Post-Traumatic Stress Disorder
Post-traumatic stress disorder, often called PTSD, can occur in people who have experienced or witnessed a natural disaster, serious accident, terrorist incident, sudden death of a loved one, war, violent personal assault such as rape, or other life-threatening events. While most people who experience such events recover from them, people with PTSD continue to be severely depressed and anxious for months or even years following the event.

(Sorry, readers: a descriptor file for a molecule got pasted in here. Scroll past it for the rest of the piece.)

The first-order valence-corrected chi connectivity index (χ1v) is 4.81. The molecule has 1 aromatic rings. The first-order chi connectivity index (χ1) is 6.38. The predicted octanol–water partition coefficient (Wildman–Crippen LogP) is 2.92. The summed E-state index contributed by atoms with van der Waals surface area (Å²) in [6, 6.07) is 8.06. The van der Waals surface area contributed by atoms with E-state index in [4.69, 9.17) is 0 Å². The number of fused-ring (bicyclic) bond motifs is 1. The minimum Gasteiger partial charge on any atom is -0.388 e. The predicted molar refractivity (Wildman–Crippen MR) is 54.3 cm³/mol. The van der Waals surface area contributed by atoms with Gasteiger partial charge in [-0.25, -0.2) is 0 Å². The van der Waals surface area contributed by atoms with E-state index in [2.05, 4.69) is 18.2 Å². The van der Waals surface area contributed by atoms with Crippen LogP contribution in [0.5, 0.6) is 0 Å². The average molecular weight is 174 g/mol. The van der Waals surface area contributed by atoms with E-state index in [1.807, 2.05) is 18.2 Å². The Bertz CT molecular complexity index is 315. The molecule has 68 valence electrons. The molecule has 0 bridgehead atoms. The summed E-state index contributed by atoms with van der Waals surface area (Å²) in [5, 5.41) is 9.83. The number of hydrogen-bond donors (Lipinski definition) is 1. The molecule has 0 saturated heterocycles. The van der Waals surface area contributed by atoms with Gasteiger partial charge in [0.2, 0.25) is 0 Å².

PTSD is diagnosed after a person experiences symptoms for at least one month following a traumatic event. However symptoms may not appear until several months or even years later.
The disorder is characterized by three main types of symptoms:
- Re-experiencing the trauma through intrusive distressing recollections of the event, flashbacks, and nightmares.
- Emotional numbness and avoidance of places, people, and activities that are reminders of the trauma.
- Increased arousal such as difficulty sleeping and concentrating, feeling jumpy, and being easily irritated and angered.